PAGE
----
Walter Price, Races on the sea, 2023, Acrylic and gesso on canvas, 67 1/2 x 105 inches (171 x 266 cm)

Greene Naftali artists on view at MoMA | Ongoing
Museum of Modern Art, New York

WALTER PRICE in Collection: 1970s–Present | Gallery 209

Price’s 2020–21 painting Races on the Sea is now on view in MoMA’s gallery 209, in a group presentation titled “Objects of Desire.”

From the museum:

“Touching on themes of legibility and identity, the artworks in this gallery pose the question: What roles do desire and history play in how we understand and recognize each other? Drawing from literary texts, personal narratives, and references from the past, the artists on view here transform their sources to consider the promise of human relationships and reflect on the pain of fraught histories—particularly around Blackness. These acts of transformation open up a spectrum of experiences, as well as invite viewers to bring their own desires to the experience of looking."

MICHAEL SMITH in Collection: 1970s–Present | Gallery 204

Smith's 1983 work Government Approved Home Fallout Shelter Snack Bar is on view in MoMA's gallery 204.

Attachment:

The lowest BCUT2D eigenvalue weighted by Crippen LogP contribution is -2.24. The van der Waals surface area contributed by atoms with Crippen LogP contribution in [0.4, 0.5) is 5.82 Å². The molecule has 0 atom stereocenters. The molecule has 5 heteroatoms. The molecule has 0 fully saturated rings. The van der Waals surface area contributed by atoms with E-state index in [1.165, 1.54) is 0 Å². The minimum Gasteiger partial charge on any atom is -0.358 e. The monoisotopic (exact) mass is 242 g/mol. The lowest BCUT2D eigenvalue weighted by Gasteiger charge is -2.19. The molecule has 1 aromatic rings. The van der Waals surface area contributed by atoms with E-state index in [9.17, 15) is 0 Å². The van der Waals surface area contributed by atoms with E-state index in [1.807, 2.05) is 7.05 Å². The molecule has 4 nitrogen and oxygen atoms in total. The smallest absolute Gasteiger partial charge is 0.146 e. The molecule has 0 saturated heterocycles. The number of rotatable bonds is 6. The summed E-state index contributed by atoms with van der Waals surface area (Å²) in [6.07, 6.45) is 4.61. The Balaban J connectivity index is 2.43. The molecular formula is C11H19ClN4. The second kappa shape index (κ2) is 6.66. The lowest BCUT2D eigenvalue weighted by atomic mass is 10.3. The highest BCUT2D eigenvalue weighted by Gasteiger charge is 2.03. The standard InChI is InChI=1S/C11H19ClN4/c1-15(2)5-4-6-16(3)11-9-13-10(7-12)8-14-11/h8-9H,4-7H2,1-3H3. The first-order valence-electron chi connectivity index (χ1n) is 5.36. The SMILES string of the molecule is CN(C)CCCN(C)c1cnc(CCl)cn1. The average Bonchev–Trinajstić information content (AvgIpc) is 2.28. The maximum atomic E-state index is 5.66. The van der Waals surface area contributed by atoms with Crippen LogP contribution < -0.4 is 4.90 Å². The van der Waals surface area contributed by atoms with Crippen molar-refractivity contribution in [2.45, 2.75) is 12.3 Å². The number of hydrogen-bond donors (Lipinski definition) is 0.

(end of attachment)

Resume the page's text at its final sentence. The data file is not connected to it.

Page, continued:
From the museum:

“For over four decades, Michael Smith has produced videos, performances, and installations that feature his hapless middle-class persona, Mike, as a means of examining American culture and media. This work is based on a US government plan—issued in 1980, against the backdrop of Reagan-era Cold War politics—for a home fallout shelter that doubles as a snack bar. In Smith’s vision, Mike’s bunker, built in his suburban basement, is overstocked with ‘survival ration crackers’ and canned food, as well as records, games, an easy chair, and liquor bottles.

This environment underscores the absurdity of pursuing recreation and leisure while living under the threat of annihilation. Mike appears in drawings, the video playing on the television, and an arcade game (one of the first created by a visual artist) in which he repeatedly carries cinder blocks down stairs to construct the shelter before the ‘big one drops.’ A metaphor for nuclear war, the game is programmed to be unwinnable.


Greene Naftali
508 West 26th Street
Ground Floor & 8th Floor
New York, NY 10001

(212) 463-7770